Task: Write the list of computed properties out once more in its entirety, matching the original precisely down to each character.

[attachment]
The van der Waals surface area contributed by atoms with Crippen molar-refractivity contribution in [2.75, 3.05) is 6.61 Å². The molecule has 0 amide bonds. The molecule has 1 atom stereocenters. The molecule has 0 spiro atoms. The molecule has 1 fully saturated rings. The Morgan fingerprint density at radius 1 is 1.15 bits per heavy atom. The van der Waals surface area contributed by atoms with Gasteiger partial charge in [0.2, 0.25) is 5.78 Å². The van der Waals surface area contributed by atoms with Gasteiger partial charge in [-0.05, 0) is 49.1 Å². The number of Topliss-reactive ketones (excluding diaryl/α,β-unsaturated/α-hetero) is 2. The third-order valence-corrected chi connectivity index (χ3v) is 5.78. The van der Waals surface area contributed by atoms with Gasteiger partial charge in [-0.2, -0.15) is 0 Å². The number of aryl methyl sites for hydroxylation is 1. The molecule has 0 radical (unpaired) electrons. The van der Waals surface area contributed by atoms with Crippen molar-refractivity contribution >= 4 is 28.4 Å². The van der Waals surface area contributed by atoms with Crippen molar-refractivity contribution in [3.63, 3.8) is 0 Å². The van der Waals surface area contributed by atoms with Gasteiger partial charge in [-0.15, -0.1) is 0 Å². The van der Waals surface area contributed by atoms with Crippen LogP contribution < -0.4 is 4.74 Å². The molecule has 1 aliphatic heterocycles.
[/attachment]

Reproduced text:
The van der Waals surface area contributed by atoms with Crippen molar-refractivity contribution in [2.75, 3.05) is 6.61 Å². The molecule has 0 amide bonds. The molecule has 1 atom stereocenters. The molecule has 0 spiro atoms. The molecule has 1 fully saturated rings. The Morgan fingerprint density at radius 1 is 1.15 bits per heavy atom. The van der Waals surface area contributed by atoms with Gasteiger partial charge in [0.2, 0.25) is 5.78 Å². The van der Waals surface area contributed by atoms with Gasteiger partial charge in [-0.05, 0) is 49.1 Å². The number of Topliss-reactive ketones (excluding diaryl/α,β-unsaturated/α-hetero) is 2. The third-order valence-corrected chi connectivity index (χ3v) is 5.78. The van der Waals surface area contributed by atoms with Gasteiger partial charge in [-0.2, -0.15) is 0 Å². The number of aryl methyl sites for hydroxylation is 1. The molecule has 0 radical (unpaired) electrons. The van der Waals surface area contributed by atoms with Crippen molar-refractivity contribution >= 4 is 28.4 Å². The van der Waals surface area contributed by atoms with Crippen molar-refractivity contribution in [3.63, 3.8) is 0 Å². The van der Waals surface area contributed by atoms with Gasteiger partial charge in [-0.15, -0.1) is 0 Å². The van der Waals surface area contributed by atoms with Crippen LogP contribution < -0.4 is 4.74 Å². The molecule has 1 aliphatic heterocycles.